Random Music News for Tuesday, May 30, 2017

I just heard that my favourite sci-fi novel (actually, it’s part of a trilogy) of the last two decades, The Three-Body Problem by Liu Cixin, is being made into a movie. How the hell are they going to do that? And now, the music news for May 30.

  1. Canadian music and streaming stats of the week: Overall album sales are down 17% from this point last year, led lower by digital albums, which are at -25% for tye year. The shine has come off vinyl, too, with sales running 11% cooler from 2016. Meanwhile, on-demand audio streams are stronger by 90%.
  2. Ever wonder how an audiobook is recorded? Like this.
  3. More evidence that Trump supporters aren’t going to like the new Roger Waters tour.
  4. If you speed in Brazil, your penalty is that you must listen to the worst radio on earth.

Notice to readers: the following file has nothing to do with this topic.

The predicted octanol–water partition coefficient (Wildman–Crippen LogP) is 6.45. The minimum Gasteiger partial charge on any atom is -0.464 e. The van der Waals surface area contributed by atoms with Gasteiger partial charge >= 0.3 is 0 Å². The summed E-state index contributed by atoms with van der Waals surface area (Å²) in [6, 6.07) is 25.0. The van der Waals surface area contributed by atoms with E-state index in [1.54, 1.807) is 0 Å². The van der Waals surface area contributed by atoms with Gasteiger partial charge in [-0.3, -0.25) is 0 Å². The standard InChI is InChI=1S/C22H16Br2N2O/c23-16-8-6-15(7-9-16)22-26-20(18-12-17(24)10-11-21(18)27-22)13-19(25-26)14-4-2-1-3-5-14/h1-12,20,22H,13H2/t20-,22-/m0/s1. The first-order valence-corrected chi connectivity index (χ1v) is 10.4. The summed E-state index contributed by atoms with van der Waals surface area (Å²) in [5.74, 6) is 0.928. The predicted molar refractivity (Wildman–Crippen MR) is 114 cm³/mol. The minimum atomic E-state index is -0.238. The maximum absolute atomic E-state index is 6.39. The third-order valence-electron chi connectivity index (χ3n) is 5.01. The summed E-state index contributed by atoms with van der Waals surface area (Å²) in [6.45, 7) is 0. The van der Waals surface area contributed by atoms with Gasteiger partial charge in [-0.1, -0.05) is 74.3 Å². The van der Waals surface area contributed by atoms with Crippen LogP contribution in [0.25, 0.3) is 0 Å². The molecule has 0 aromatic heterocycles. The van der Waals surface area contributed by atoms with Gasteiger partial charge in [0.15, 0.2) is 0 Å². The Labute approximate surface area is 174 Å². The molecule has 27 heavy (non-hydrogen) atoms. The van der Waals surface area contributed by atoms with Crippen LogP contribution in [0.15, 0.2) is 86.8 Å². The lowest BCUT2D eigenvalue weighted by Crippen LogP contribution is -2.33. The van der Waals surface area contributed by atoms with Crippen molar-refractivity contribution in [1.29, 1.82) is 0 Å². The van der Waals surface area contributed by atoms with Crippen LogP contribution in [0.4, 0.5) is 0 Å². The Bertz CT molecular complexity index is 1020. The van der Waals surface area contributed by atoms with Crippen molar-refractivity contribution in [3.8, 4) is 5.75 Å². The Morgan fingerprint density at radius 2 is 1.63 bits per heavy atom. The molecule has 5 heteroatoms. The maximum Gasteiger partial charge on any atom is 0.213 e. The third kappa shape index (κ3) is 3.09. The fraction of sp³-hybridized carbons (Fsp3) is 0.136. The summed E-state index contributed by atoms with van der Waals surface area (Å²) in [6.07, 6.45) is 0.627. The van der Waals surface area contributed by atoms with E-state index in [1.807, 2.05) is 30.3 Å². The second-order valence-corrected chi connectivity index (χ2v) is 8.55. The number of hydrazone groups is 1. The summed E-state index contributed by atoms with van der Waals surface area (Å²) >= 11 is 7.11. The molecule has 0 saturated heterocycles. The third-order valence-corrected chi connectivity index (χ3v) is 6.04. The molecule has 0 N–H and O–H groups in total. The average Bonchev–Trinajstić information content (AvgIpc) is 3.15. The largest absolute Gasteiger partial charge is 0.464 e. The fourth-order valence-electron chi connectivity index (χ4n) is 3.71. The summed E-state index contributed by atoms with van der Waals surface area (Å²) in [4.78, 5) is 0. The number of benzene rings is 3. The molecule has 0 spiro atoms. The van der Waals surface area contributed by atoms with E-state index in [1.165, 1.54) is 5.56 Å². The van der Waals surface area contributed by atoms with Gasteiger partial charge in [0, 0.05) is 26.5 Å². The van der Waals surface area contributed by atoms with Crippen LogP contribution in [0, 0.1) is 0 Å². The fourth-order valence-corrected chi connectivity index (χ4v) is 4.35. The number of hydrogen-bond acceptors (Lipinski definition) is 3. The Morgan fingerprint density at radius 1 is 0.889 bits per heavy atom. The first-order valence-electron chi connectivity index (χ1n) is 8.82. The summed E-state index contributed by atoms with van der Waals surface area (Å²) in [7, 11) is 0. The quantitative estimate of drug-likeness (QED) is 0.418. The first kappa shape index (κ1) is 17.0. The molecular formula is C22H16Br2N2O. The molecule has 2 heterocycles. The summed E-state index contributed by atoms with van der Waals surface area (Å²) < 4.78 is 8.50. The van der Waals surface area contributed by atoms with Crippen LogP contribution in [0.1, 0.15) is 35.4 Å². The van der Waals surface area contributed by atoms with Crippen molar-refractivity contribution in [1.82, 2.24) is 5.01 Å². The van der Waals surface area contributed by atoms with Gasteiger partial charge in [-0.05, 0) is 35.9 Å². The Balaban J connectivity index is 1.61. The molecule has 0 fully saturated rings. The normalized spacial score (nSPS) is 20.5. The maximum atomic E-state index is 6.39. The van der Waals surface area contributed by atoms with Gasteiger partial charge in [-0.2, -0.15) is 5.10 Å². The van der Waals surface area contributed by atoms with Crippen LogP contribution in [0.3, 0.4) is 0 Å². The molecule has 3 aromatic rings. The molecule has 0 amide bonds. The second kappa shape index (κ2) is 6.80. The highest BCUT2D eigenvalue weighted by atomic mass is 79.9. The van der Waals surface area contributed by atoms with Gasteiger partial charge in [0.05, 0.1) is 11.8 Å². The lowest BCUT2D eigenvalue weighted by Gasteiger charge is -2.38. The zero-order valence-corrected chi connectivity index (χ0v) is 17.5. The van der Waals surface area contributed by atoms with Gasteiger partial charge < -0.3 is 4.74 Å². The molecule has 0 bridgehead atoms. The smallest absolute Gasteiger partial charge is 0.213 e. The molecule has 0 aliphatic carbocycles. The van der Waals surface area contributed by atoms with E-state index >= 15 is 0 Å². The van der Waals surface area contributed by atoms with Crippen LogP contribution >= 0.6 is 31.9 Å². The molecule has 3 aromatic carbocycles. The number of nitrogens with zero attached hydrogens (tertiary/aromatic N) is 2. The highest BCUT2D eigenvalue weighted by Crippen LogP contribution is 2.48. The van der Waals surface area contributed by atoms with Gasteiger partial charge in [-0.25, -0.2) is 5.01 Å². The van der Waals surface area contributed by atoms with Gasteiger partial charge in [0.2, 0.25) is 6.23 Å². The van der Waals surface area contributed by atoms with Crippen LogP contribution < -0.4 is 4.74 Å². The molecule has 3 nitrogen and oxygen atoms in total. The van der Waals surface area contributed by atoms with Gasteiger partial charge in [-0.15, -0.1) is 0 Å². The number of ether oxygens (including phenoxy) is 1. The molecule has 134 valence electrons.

5. Thought-provoking article: “What Happens When We Starve Our Artists.”
  6. What makes the perfect karaoke song?
  7. William Shatner plans to record a Christmas album this year. Oh, and he wants to be on The Voice.
  8. This upcoming Grateful Dead documentary is so good that people say it’ll turn everyone into Deadheads.
  9. Tidal has lost its third CEO.
  10. This is a fun playlist: A chronological journey through music technology. (Via Andrew)
  11. An anti-Osama bin Laden song brought police out to this party.
  12. These veterans are using music to help with PTSD.
  13. Happy 25th birthday to the Apple Newton! It was a horrible device, but it changed everything.
  14. Remembering how the Beatles swept the singles chart in 1964.
  15. And okay, so maybe some people aren’t that crazy about the effect the Beatles Sgt. Pepper had…
  16. This room is so quiet that you can hear your bones grind together.

Alan Cross

is an internationally known broadcaster, interviewer, writer, consultant, blogger and speaker. In his 30+ years in the music business, Alan has interviewed the biggest names in rock, from David Bowie and U2 to Pearl Jam and the Foo Fighters. He’s also known as a musicologist and documentarian through programs like The Ongoing History of New Music.

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